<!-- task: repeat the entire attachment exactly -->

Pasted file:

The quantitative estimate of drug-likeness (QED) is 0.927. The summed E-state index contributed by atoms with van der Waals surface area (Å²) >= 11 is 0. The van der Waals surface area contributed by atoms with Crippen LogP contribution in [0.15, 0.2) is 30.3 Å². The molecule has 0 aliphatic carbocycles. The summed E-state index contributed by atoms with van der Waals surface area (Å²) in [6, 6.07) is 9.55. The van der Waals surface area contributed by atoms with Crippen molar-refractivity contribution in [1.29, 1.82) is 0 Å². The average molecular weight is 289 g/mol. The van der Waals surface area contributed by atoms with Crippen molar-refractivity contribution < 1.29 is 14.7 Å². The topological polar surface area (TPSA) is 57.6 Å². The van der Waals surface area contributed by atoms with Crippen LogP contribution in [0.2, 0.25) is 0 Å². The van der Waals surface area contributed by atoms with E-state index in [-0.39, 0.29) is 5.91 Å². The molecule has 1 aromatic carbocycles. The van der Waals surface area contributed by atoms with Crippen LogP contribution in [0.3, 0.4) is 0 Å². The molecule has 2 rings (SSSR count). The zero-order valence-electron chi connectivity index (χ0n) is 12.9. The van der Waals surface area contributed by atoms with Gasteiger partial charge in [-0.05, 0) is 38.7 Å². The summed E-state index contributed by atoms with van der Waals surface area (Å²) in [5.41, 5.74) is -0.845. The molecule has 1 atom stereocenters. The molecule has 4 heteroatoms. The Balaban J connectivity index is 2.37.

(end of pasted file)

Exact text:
The quantitative estimate of drug-likeness (QED) is 0.927. The summed E-state index contributed by atoms with van der Waals surface area (Å²) >= 11 is 0. The van der Waals surface area contributed by atoms with Crippen LogP contribution in [0.15, 0.2) is 30.3 Å². The molecule has 0 aliphatic carbocycles. The summed E-state index contributed by atoms with van der Waals surface area (Å²) in [6, 6.07) is 9.55. The van der Waals surface area contributed by atoms with Crippen molar-refractivity contribution in [1.29, 1.82) is 0 Å². The average molecular weight is 289 g/mol. The van der Waals surface area contributed by atoms with Crippen molar-refractivity contribution < 1.29 is 14.7 Å². The topological polar surface area (TPSA) is 57.6 Å². The van der Waals surface area contributed by atoms with Crippen LogP contribution in [0.2, 0.25) is 0 Å². The van der Waals surface area contributed by atoms with E-state index in [-0.39, 0.29) is 5.91 Å². The molecule has 1 aromatic carbocycles. The van der Waals surface area contributed by atoms with Crippen LogP contribution in [0.3, 0.4) is 0 Å². The molecule has 2 rings (SSSR count). The zero-order valence-electron chi connectivity index (χ0n) is 12.9. The van der Waals surface area contributed by atoms with Gasteiger partial charge in [-0.05, 0) is 38.7 Å². The summed E-state index contributed by atoms with van der Waals surface area (Å²) in [5.41, 5.74) is -0.845. The molecule has 1 atom stereocenters. The molecule has 4 heteroatoms. The Balaban J connectivity index is 2.37.